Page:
Burmese Days paints a very grim picture of life in the "Early Century Orwell "20th century Orwell dislikes his fellow British compatriots they are shown to be lazy corrupt racist and immoral However his opinion of the
is not much better leading to suppose that his time with the Indian Imperial Police must have been very miserableThis is very much a book with no heroes each character is flawed The main protagonist is Flory a timber merchant He lives a fairly peaceful if dissolute life but when a young English woman appears in the town he hopes to encourage her into marriage He casts aside his Burmese mistress without a thoug. George Orwell was a novelist nlike any other fiercely devoted to presenting the truth as he saw it The three novels in this collection date from the s before his political satires Animal Farm and Nineteen Eighty Four made him world famous Compelling works in their own right they are. Ht an action that will come back to haunt him Elizabeth s guardians have Flory in mind as a suitor butBURMESE IS NOT MUCH BETTER LEADING
he in turn is painfully cast aside when the aristocratic Verrell arrivesThroughout the book Orwellin turn is painfully cast aside when the aristocratic Verrell arrivesThroughout the book Orwell the lack of respect shown to the native people Much of the language Present Pasts used in the dialogue is to the modern reader shocking butnderstandable However
I was much less comfortable with his general descriptions The butler at the club is described as having liuidwas much less comfortable with his general descriptions The butler at the club is described as having liuid irised eyes like those of a dog and a woman is described as simianThe narrative flows at a good pace and there are some episodes of real excitement Burmese Days offers. All studies of men at odds with their surroundings In Burmese Days the darkest of the three a frustrated "Expatriate Finds Himself Trapped Between The Decadence Of His Own "finds himself trapped between the decadence of his own and the corruption of the natives they claim to rule Coming Up for Airdramatizes the frustration of every ,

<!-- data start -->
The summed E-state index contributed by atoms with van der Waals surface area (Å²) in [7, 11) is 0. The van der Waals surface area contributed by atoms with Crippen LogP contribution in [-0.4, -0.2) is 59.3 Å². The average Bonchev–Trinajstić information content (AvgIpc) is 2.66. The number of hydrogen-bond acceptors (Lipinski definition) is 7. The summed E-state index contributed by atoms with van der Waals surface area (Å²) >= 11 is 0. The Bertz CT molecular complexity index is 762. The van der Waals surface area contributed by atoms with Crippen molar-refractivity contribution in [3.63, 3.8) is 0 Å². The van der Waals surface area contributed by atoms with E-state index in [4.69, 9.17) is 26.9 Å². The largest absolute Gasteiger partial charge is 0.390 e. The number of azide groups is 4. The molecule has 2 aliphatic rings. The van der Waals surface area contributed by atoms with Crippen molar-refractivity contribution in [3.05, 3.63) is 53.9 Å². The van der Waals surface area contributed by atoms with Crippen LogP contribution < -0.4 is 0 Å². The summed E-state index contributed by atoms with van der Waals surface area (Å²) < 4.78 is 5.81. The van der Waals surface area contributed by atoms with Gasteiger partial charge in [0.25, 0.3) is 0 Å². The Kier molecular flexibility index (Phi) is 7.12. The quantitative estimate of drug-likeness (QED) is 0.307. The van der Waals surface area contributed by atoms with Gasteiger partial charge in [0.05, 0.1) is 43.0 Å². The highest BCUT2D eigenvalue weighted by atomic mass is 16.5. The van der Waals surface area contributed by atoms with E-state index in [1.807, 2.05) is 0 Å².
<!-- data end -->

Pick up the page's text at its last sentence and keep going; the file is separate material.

read Burmese Days, Keep the Aspidistra Flying, Coming Up for Air,
A vivid and nsentimental picture of a lost era A book "written by one of the finest authors of anytime What s "by one of the finest authors of anytime What s no to love about a snapshot of Burma in the last days of British Rule Exuisitely written Orwell invokes the spell of the orient well he has put his personal experiences in Burma s to good se An excellent author giving value for money The main characters of the saga are beautifully drawn It captured my attention to the very last page Orwell is one of my favourite authors was always ahead of his time as this book reveals Read 1984 for example This book relates to his time as a policeman in Burma how the experience changed. Ittle man in his hopeless struggle against bourgeois respectability Keep the Aspidistra Flying is a sort of comedy in which minor poet Gordon Comstock engages briefly with romantic dreams before realizing that salvation is to be found not in escape from his life but engagement with it.